Following our profile and interview with Jazz Moodie – creator of emerging craft brand Mude Threads – we chatted to Laura, one of our contributors, about the other side of the Mude process: modelling and commissioning a nude. Read more about it below.
How did you hear about the project?
I’ve known Jazz for a while now and have been following Mude since its conception a couple of years ago. I admire how she’s taken a passion of hers, and managed to grow on that and turn it into a thriving business – all whilst at uni too! I wanted to show my support for her, and thought this commission would be a great way to get something personal out of it too.
Could you talk through the process a little bit?
The process was really simple and quick! After I expressed my interest to Jazz and secured my commission, it was up to me to provide the material. I sent a couple of photos to her which she then drew and then embroidered onto a top. It was all completed within a week. It’s so weird to think that I’ve posed nude and my body has been turned into a piece of fashion, but I’m thrilled with the result.
Were you nervous for the commissioning process?
Yeah, I was really nervous. Although I wouldn’t be modelling for Jazz in person, I was still nervous about having to send a naked photo (I’ve never been one to send them to a partner) (serious question: what is the female equivalent of a dick pic???). I saw it as admitting/accepting that this is how my body looks, and that idea terrified me. I put it off for ages! I also didn’t know how to pose in a “sexy” or “empowering” way, and the idea of taking a picture of myself nude made me cringe.
It took me a few days to build up the courage and take the first photo, but after I did I felt instantly relaxed. I actually found it kinda fun, and it took me a long time to narrow down which to send to Jazz as I’d taken so many. I took inspiration from photos of Jazz’s past commissions, and that made me feel more confident too. I don’t think I’ll be making a habit out of it any time soon, but I really enjoyed doing it. Jazz was also so positive and supportive throughout the whole process, she really calmed my nerves and put me at ease.
What does the body positivity movement mean to you?
I’ve hated the way my body looks for as long as I can remember, but only really acknowledged that when I started this process. I’ll always wear turtlenecks and/or oversized jumpers to hide my double chin and stomach, and will generally avoid getting any part of my body out at all costs. I wanted to challenge myself with this project and it’s made me begin to come to terms with both what my body is like and how I think about/treat it.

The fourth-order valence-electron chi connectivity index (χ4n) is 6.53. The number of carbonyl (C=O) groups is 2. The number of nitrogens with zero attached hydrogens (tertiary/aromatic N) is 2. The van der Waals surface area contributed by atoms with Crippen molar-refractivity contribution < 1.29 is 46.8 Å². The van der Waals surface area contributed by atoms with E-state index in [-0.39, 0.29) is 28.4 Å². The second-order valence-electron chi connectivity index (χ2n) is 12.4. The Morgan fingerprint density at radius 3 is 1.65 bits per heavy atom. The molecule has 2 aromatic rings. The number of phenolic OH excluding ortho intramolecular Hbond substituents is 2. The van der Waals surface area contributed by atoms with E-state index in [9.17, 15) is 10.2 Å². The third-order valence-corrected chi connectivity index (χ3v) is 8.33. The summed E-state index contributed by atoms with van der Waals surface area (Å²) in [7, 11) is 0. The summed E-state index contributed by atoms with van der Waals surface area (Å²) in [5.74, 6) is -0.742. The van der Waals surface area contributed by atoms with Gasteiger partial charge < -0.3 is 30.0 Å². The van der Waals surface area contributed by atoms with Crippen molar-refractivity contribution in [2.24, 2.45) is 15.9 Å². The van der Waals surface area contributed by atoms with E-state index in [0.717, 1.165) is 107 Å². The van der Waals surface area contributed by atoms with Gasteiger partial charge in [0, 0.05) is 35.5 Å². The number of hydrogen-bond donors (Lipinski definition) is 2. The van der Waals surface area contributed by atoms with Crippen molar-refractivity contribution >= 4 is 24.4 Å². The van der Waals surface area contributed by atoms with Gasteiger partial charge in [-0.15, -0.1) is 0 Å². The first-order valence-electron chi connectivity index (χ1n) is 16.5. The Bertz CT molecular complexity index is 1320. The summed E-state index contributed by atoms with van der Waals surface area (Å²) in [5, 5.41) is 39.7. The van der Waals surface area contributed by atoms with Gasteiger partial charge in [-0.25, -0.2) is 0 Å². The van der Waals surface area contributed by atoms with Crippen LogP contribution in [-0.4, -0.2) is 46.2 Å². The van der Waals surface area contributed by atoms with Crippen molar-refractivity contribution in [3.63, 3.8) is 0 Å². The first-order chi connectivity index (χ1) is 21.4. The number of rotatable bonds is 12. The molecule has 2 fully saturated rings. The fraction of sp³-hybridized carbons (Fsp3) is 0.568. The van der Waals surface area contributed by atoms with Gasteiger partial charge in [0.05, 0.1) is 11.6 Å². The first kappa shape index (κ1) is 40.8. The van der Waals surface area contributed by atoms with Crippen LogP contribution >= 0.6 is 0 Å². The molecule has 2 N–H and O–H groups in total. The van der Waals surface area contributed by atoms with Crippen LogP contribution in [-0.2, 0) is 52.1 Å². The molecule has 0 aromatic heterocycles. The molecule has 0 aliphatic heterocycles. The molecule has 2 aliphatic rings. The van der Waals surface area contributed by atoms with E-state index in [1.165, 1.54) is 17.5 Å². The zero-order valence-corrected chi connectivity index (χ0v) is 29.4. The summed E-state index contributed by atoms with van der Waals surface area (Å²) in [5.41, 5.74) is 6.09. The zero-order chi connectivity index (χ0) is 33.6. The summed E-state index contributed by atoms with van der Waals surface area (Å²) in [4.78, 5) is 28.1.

I think the body positivity movement is so important for accepting your own body as well as other people’s. I am lucky to be surrounded by women who continually support, congratulate and celebrate one another, but this process has made me realise it’s equally important to support, congratulate and celebrate yourself. This movement encourages you to show yourself the same love and acceptance we are so willing to give out to others, and I think that’s crucial to our development as individuals, as women and as a society.
How do you feel about the finished product?
I love, love, love the finished product. I’ve named my model Bridget and we are very happy together. I thought it was going to be a terrifying massive deal when I wore her for the first time, but it just wasn’t. There were no sirens, no spotlight, nobody pointing and laughing and that made me realise that nobody cares about my body as much as I think they do. I know that’s something people always say to reassure you, but for me I had to experience it to believe it, and I found it quite freeing. It’s funny to notice people’s sideway glances and double takes and I love confidently telling people where I got my top from when they ask. I’m not going to say that I have been instantly cured of my body anxieties and self-doubt, but I like to think I’ve begun the process to not only accepting, but enjoying my body in its entirety, and I wouldn’t be at this level without doing this project.
Check out Mude Threads here and if you’re feeling particularly inspired use our discount code, MUDE10, to get your hands on your very own product!
– Lowri Ellcock